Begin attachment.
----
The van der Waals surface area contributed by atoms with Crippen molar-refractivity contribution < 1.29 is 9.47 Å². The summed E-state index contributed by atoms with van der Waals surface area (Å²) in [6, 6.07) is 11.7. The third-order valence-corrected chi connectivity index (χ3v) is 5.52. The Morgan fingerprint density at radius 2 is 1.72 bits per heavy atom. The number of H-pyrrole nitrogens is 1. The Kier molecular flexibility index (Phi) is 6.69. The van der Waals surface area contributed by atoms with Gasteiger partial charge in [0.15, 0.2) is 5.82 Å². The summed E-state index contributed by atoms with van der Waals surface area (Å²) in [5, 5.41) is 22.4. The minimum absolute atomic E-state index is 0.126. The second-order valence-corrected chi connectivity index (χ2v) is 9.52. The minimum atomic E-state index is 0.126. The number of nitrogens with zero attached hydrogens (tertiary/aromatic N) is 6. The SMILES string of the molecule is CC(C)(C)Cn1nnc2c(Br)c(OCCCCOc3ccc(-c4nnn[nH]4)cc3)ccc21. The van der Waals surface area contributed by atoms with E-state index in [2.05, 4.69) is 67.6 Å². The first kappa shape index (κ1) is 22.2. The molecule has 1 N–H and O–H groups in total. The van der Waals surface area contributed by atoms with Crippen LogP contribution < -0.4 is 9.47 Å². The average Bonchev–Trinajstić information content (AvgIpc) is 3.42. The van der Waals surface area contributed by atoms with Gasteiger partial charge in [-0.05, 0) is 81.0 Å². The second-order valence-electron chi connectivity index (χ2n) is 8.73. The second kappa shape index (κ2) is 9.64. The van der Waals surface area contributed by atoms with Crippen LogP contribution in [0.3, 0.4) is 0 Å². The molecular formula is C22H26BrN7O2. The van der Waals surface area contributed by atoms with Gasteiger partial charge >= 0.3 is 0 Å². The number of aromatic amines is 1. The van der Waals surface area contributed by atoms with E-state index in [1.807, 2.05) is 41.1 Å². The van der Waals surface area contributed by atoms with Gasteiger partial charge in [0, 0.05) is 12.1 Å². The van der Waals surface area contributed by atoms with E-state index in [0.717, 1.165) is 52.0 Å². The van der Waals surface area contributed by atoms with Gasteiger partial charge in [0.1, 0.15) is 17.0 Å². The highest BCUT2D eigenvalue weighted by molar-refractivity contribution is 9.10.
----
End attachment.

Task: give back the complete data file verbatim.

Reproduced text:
The van der Waals surface area contributed by atoms with Crippen molar-refractivity contribution < 1.29 is 9.47 Å². The summed E-state index contributed by atoms with van der Waals surface area (Å²) in [6, 6.07) is 11.7. The third-order valence-corrected chi connectivity index (χ3v) is 5.52. The Morgan fingerprint density at radius 2 is 1.72 bits per heavy atom. The number of H-pyrrole nitrogens is 1. The Kier molecular flexibility index (Phi) is 6.69. The van der Waals surface area contributed by atoms with Gasteiger partial charge in [0.15, 0.2) is 5.82 Å². The summed E-state index contributed by atoms with van der Waals surface area (Å²) in [5, 5.41) is 22.4. The minimum absolute atomic E-state index is 0.126. The second-order valence-corrected chi connectivity index (χ2v) is 9.52. The minimum atomic E-state index is 0.126. The number of nitrogens with zero attached hydrogens (tertiary/aromatic N) is 6. The SMILES string of the molecule is CC(C)(C)Cn1nnc2c(Br)c(OCCCCOc3ccc(-c4nnn[nH]4)cc3)ccc21. The van der Waals surface area contributed by atoms with E-state index in [2.05, 4.69) is 67.6 Å². The first kappa shape index (κ1) is 22.2. The molecule has 1 N–H and O–H groups in total. The van der Waals surface area contributed by atoms with Crippen LogP contribution < -0.4 is 9.47 Å². The average Bonchev–Trinajstić information content (AvgIpc) is 3.42. The van der Waals surface area contributed by atoms with Gasteiger partial charge in [-0.05, 0) is 81.0 Å². The second-order valence-electron chi connectivity index (χ2n) is 8.73. The second kappa shape index (κ2) is 9.64. The van der Waals surface area contributed by atoms with Crippen LogP contribution in [0.3, 0.4) is 0 Å². The molecular formula is C22H26BrN7O2. The van der Waals surface area contributed by atoms with Gasteiger partial charge >= 0.3 is 0 Å². The number of aromatic amines is 1. The van der Waals surface area contributed by atoms with E-state index in [1.807, 2.05) is 41.1 Å². The van der Waals surface area contributed by atoms with Gasteiger partial charge in [0, 0.05) is 12.1 Å². The van der Waals surface area contributed by atoms with E-state index in [0.717, 1.165) is 52.0 Å². The van der Waals surface area contributed by atoms with Gasteiger partial charge in [0.1, 0.15) is 17.0 Å². The highest BCUT2D eigenvalue weighted by molar-refractivity contribution is 9.10.